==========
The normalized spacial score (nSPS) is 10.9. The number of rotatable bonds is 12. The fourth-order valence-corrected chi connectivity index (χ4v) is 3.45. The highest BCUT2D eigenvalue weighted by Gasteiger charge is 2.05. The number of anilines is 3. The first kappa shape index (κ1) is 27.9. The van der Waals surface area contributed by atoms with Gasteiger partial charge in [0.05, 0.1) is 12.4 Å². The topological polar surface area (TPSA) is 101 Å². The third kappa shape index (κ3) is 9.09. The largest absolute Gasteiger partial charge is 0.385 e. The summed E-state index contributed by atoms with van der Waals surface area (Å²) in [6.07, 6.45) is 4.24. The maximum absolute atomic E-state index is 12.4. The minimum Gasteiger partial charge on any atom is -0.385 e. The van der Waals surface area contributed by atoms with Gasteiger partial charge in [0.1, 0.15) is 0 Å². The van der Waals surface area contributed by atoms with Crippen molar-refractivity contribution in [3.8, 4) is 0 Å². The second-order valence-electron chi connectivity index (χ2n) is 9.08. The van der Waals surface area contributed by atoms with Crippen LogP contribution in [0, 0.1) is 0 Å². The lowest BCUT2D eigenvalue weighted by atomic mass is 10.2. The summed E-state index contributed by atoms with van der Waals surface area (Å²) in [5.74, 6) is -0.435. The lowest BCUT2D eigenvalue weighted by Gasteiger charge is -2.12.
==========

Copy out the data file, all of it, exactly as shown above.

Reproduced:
The normalized spacial score (nSPS) is 10.9. The number of rotatable bonds is 12. The fourth-order valence-corrected chi connectivity index (χ4v) is 3.45. The highest BCUT2D eigenvalue weighted by Gasteiger charge is 2.05. The number of anilines is 3. The first kappa shape index (κ1) is 27.9. The van der Waals surface area contributed by atoms with Gasteiger partial charge in [0.05, 0.1) is 12.4 Å². The topological polar surface area (TPSA) is 101 Å². The third kappa shape index (κ3) is 9.09. The largest absolute Gasteiger partial charge is 0.385 e. The summed E-state index contributed by atoms with van der Waals surface area (Å²) in [6.07, 6.45) is 4.24. The maximum absolute atomic E-state index is 12.4. The minimum Gasteiger partial charge on any atom is -0.385 e. The van der Waals surface area contributed by atoms with Gasteiger partial charge in [0.1, 0.15) is 0 Å². The van der Waals surface area contributed by atoms with Crippen molar-refractivity contribution in [3.8, 4) is 0 Å². The second-order valence-electron chi connectivity index (χ2n) is 9.08. The van der Waals surface area contributed by atoms with Crippen LogP contribution in [0, 0.1) is 0 Å². The lowest BCUT2D eigenvalue weighted by atomic mass is 10.2. The summed E-state index contributed by atoms with van der Waals surface area (Å²) in [5.74, 6) is -0.435. The lowest BCUT2D eigenvalue weighted by Gasteiger charge is -2.12.